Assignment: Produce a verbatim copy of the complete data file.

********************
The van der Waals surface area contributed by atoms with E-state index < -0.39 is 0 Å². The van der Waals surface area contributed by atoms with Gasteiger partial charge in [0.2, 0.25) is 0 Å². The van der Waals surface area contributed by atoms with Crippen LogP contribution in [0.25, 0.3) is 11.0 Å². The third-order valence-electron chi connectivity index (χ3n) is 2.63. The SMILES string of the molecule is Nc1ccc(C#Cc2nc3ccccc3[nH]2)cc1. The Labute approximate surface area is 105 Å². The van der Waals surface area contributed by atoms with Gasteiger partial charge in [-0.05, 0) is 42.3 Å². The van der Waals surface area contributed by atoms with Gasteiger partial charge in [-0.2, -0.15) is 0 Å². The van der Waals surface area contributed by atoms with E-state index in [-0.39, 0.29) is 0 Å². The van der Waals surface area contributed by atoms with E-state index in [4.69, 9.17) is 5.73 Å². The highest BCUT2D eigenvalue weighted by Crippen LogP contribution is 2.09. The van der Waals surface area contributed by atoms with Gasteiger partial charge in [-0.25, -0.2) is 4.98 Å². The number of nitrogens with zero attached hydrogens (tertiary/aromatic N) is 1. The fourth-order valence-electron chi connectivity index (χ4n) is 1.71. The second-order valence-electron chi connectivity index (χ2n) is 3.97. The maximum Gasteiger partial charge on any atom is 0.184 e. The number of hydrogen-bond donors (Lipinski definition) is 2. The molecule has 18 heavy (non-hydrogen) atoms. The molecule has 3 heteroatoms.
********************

The van der Waals surface area contributed by atoms with E-state index < -0.39 is 0 Å². The van der Waals surface area contributed by atoms with Gasteiger partial charge in [0.2, 0.25) is 0 Å². The van der Waals surface area contributed by atoms with Crippen LogP contribution in [0.25, 0.3) is 11.0 Å². The third-order valence-electron chi connectivity index (χ3n) is 2.63. The SMILES string of the molecule is Nc1ccc(C#Cc2nc3ccccc3[nH]2)cc1. The Labute approximate surface area is 105 Å². The van der Waals surface area contributed by atoms with Gasteiger partial charge in [-0.05, 0) is 42.3 Å². The van der Waals surface area contributed by atoms with Gasteiger partial charge in [-0.2, -0.15) is 0 Å². The van der Waals surface area contributed by atoms with E-state index in [-0.39, 0.29) is 0 Å². The van der Waals surface area contributed by atoms with E-state index in [4.69, 9.17) is 5.73 Å². The highest BCUT2D eigenvalue weighted by Crippen LogP contribution is 2.09. The van der Waals surface area contributed by atoms with Gasteiger partial charge in [-0.25, -0.2) is 4.98 Å². The number of nitrogens with zero attached hydrogens (tertiary/aromatic N) is 1. The fourth-order valence-electron chi connectivity index (χ4n) is 1.71. The second-order valence-electron chi connectivity index (χ2n) is 3.97. The maximum Gasteiger partial charge on any atom is 0.184 e. The number of hydrogen-bond donors (Lipinski definition) is 2. The molecule has 18 heavy (non-hydrogen) atoms. The molecule has 3 heteroatoms.